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According to searches, you just can’t get enough of 4th-Highest-Paid-Actress-Worldwide and Only-Woman-of-Color-in-the-list (yet the palest of them all) Fan Bingbing… so here she is in all her visual glory for the latest Vogue Taiwan shot by the wonderful Sun Jun [1].

Look at that gorgeous cape and fabric!

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Catch the rest of the photoshoot at Aiya!

 

Tell me the truth- did you miss this enthusiastic me? All these up to date project announcements take me back years into fandom when we all used to talk about all things Yu! Anyway, the latest in one of the few project announcements in Yu Aoi’s repertoire [1][2] is that she’s set for Nobuhiro Yamashita’s latest film titled Over Fence (オーバー・フェンス), which is an adaptation of a story in the anthology Kogane no Fuku (黄金の服) by Sato Yasushi.

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The film also stars Odagiri Joe and Shota Matsuda.

Over Fence completes a trilogy based on Sato’s stories, beginning with Sketches of Kaitan City (海炭市叙景) and The Light Shines Only There (そこのみにて光輝く).

Sources: Eiga.com, Film Business Asia

You never really know with katakana spelling… is it Spokane’s Left Hand (スポケーンの左手)? If I hadn’t googled スポケーン, I would’ve totally thought it’s “spoken,” but apparently this brand new play is based on the 2004 Academy Award-winning Irish comedy short by Martin McDonagh, which starred Brendan Gleeson — Gleeson’s son, Domhnall Gleeson… now, sorta famous in his own right, also shows up. Watch it here.

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The play also stars Nakajima Shu (中嶋しゅう) — in, I suppose, the Brendan Gleeson role, Song Ha (成河) – as Rúaidhrí Conroy, and Okamoto Kenichi (岡本健一) – as the man on the train.

source.

Spokane’s Left Hand will be running from November 14 to Novemeber 29th at the Theatre Tram in Tokyo. Tickets are available at Ticket Pia at Y7,800.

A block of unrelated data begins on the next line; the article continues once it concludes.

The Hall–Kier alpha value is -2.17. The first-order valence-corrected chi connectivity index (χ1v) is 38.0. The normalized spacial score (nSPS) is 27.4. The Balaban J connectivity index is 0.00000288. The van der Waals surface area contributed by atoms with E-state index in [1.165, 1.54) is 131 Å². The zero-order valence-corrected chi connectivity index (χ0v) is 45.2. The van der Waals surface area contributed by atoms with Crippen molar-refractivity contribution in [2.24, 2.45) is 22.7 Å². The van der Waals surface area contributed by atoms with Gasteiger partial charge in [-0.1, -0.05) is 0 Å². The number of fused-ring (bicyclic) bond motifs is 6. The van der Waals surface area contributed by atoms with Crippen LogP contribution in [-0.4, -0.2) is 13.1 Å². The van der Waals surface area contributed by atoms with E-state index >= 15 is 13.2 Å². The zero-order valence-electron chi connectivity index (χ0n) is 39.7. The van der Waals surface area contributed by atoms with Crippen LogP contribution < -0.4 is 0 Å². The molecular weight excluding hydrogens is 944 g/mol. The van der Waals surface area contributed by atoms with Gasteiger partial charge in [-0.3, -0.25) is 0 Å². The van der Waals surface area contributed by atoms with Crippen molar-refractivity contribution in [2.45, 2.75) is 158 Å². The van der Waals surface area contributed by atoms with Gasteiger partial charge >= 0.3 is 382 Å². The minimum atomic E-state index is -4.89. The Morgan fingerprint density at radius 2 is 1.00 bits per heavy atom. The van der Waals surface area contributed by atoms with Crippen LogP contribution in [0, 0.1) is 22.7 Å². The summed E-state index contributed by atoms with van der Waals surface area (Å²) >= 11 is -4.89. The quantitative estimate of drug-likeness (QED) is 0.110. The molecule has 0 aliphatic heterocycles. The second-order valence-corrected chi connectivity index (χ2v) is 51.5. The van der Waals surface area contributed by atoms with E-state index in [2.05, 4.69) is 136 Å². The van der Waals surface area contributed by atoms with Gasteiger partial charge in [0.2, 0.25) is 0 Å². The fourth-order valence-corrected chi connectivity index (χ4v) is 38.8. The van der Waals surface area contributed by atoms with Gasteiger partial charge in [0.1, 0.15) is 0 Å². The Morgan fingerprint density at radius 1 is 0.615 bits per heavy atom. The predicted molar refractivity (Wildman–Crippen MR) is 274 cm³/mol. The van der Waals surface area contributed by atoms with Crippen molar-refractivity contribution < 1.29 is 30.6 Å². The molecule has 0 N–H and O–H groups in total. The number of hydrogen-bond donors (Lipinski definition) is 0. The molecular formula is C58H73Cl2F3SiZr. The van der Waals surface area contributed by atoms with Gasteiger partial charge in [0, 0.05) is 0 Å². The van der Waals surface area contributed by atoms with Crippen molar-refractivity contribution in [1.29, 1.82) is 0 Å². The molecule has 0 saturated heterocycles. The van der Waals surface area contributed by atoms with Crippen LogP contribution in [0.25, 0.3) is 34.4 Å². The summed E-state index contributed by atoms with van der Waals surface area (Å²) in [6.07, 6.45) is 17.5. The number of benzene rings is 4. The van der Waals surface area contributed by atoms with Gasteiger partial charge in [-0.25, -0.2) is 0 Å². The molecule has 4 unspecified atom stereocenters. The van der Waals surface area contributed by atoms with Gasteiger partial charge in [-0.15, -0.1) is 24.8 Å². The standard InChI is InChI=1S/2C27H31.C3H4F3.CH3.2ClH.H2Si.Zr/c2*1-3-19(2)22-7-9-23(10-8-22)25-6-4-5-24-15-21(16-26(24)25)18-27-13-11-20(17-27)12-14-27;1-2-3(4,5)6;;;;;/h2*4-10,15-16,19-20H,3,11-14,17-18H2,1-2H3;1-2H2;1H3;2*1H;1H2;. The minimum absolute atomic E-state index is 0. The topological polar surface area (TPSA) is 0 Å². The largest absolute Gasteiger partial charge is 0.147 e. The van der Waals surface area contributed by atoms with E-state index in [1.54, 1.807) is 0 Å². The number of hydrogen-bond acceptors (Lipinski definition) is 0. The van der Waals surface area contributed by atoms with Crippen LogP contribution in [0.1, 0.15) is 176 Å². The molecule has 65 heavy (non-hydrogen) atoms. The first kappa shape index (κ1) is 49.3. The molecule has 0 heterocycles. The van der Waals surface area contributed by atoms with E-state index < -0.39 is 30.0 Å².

It doesn’t matter how many people perceived Kidman’s films to be bad, I’ll still watch any of them- I mean, not for nothing she placed #2 in my list of favorite actresses. She and Doona Bae keep crossing paths in my fandom life~

So, Nic is back in London and back on stage. People who get to go to London to actually watch her perform live are mad excited… for the rest of us, we’re just damn jealous.

The Guardian also has a lovely 3min. clip where Nicole talks about who Rosalind Franklin was, the relevance of the story, the female voice, and “the sell” culture.

The Independent also has an interview with director Michael Grandage, who talks about the story, why it attracted Kidman, and attracting a younger audience.

I finally sat through Dr. Rintaro and my Yu Aoi fandom has reignited once again! PB-buying and all [1][2]. Oh, yeah~ I had it bad this week. Yu’s personal life has also -all of a sudden- become public domain (or it’s easier to run into it through social media), so it’s been out there for public consumption and mass-devouring. My street kanji-reading is poor, but Google Translate has been calling her names. Demon-woman, what is this? The Dark Ages?

Also- Miyazaki Aoi’s in a new relationship… it seems. *cough*

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Anyway- Monday was Yu’s 30th Birthday, and she celebrated with a group of people I had no idea were her circle of friends- these are taken from Peter‘s blog, and also feature cross-dressing personality Mitz Mangrove and… I suppose, gravure idol Ruriko Kojima (her kanji name is all funky 小嶋瑠璃子).

More.

And… I found this random ranking where they ask to rank young actresses based on their talent, and for the first time that I’m able to recall, Yu comes on top of Miyazaki Aoi. LOL So, more power to Yu! Though, Masami Nagasawa comes at #3, followed in #5 by Aya Ueto, Satomi Ishihara at #6, Ayase Haruka at #7, Horikita Maki at #9 and Mao Inoue at #10.

Toda Erika ranks at #4, and I don’t know who Yui Aragaki at #8 is. LOL And there’s no Hikari Mitsushima nor Sakura Ando, so this list is of idols. xD

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